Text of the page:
I share a lot of new-school views of journalism and journalism ethics in this blog. Today I want to share some old-school advice by a friend whose teaching of ethics transcended generations.
In the fall of 2009, I returned to my alma mater, Texas Christian University, to lead a seminar on the challenges of digital journalism. I was pleased to see a familiar face, Phil Record, who, as I recall, had been city editor of the Fort Worth Star-Telegram when I was a TCU student. I hadn’t known him well then, but we chatted often enough at meetings of the Society of Professional Journalists (then known as Sigma Delta Chi) that I remembered who he was, and I was surprised and pleased to see that he remembered me some 33 years after I had graduated.
In a bit of generational stereotyping that embarrasses me, I presumed he was there as a courtesy, an emeritus faculty member showing up at a journalism school event to socialize and support. After all, I figured, what did an 80-year-old retired journalist want to know about the ethics of Twitter and blogging? I was shamed and pleased to see that Phil still taught ethics at the Schieffer School of Journalism and that he was one of the most engaged participants in my seminar. He didn’t know a lot about Twitter, but he was eager to learn and to dig into the ethical issues thoroughly enough to teach them.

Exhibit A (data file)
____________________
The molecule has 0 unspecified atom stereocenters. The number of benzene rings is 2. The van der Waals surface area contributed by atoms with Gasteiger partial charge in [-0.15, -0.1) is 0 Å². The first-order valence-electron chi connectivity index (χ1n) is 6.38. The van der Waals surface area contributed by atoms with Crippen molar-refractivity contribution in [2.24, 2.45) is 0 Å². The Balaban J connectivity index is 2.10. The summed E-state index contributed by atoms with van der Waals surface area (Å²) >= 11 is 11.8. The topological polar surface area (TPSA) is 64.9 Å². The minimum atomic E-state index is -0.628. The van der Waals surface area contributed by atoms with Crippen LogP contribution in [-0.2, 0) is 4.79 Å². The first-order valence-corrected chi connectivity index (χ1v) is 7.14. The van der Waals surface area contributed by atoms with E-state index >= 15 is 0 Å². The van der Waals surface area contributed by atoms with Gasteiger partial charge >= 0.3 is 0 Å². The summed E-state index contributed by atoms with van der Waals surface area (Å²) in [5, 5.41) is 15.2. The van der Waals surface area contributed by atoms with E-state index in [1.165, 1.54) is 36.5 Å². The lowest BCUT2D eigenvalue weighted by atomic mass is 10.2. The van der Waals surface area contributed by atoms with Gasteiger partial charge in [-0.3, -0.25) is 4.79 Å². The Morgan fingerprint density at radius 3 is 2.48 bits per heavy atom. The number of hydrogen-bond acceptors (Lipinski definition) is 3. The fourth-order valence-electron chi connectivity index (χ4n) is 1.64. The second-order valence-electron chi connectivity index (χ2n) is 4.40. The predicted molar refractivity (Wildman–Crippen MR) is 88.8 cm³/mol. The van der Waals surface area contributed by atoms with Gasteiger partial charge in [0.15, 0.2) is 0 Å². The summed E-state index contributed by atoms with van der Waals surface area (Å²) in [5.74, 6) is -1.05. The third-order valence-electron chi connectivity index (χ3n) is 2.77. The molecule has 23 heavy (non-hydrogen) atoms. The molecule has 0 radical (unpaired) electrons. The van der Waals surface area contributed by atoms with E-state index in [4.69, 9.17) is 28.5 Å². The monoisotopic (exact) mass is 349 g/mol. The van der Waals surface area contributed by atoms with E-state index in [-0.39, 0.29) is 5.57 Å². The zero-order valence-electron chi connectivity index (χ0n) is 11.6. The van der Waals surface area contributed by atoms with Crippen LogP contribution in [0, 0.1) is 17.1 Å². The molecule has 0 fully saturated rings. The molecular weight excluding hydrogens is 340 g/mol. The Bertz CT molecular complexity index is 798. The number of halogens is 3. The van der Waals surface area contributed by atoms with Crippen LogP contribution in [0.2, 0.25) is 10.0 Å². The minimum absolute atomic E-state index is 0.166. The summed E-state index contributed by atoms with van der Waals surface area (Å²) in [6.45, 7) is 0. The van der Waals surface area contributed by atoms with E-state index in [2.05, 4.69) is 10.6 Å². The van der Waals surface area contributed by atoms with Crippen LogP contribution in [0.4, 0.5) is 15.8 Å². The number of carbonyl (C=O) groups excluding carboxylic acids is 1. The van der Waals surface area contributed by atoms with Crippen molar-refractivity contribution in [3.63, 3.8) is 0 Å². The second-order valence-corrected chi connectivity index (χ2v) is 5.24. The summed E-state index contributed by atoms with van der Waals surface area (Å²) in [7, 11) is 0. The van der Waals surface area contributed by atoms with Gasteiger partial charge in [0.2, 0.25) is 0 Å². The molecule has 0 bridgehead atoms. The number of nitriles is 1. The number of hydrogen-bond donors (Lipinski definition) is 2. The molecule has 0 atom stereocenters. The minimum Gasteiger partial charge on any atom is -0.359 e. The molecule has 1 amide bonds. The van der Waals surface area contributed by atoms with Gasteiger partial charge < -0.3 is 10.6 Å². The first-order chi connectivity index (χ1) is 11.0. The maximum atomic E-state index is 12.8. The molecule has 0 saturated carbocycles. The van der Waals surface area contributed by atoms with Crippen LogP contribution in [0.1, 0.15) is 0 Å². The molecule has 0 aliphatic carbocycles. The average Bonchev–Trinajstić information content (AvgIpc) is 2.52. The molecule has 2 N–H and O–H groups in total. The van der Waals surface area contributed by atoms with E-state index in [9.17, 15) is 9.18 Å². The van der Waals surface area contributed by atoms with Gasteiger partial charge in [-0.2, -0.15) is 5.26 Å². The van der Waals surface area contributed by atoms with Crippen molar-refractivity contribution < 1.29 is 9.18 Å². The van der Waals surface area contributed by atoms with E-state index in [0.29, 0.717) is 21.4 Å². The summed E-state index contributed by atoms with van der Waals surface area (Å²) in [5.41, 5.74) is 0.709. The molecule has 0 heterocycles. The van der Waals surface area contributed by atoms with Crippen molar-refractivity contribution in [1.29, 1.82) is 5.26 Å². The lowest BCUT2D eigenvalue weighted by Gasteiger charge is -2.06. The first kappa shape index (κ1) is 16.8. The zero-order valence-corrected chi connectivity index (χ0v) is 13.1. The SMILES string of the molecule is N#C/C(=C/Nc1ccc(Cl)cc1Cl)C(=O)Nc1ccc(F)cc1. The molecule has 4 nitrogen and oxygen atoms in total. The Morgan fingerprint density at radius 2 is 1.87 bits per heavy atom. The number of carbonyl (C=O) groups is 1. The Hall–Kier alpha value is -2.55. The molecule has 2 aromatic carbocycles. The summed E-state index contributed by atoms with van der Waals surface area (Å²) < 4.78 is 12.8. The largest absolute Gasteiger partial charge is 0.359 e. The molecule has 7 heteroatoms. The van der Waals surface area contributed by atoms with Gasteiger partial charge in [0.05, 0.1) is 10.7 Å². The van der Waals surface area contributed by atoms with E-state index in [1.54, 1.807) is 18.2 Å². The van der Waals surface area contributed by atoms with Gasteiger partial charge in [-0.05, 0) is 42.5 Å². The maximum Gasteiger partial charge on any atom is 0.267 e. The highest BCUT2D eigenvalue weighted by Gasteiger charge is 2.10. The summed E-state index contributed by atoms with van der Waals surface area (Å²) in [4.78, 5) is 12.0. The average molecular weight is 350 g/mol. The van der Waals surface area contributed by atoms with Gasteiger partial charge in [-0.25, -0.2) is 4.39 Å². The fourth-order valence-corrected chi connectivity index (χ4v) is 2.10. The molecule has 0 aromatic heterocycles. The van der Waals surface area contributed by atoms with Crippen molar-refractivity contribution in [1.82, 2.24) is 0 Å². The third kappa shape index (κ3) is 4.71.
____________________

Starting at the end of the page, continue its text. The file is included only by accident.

Over lunch and at breaks, we renewed and deepened our friendship. I left TCU with great respect and admiration for Phil. I wished more of my Baby Boomer (and younger) colleagues who resist the tide of change could see this aging journalist embracing a future he didn’t fully understand.
I was doubly pleased to get another chance to see Phil again last October. I was invited back to TCU for another workshop and to be honored as a new member of the Hall of Excellence at the Schieffer School. I was touched by Phil’s kind words in the video that was part of the ceremony. In a brief but warm chat afterward, we expressed mutual admiration and thanks.
That would be the last time we spoke. Phil died less than three weeks later.
Phil got a suitable sendoff, including a tribute by “Face the Nation” host Bob Schieffer of CBS, to whom Phil was a mentor and after whom TCU’s J-school is named. John Lumpkin, director of the Schieffer School, tells me that donations to the Phil Record Endowed Scholarship have topped $250,000, and the scholarship has already been offered to the first of many students who will continue learning in his name.
But Phil himself hasn’t stopped teaching. A couple months after his death, a Schieffer School staff member found a copy of Phil’s personal journalism code of ethics. Andrew Chavez, a TCU journalism graduate now teaching at the Schieffer School, explained in an email:
During Phil’s ethics class everyone in the class had to create his/her own code of ethics. It was revised throughout the semester as students refined their views during class discussions. For me, it was one of the most important things I did during the semester and I continued to use that code of ethics when I went to the Star-Telegram.
This document, sent at the end of the semester, was Phil’s way of sharing his own code of ethics with others while giving some parting advice. He always wrote a personal letter to each class at the end of the semester.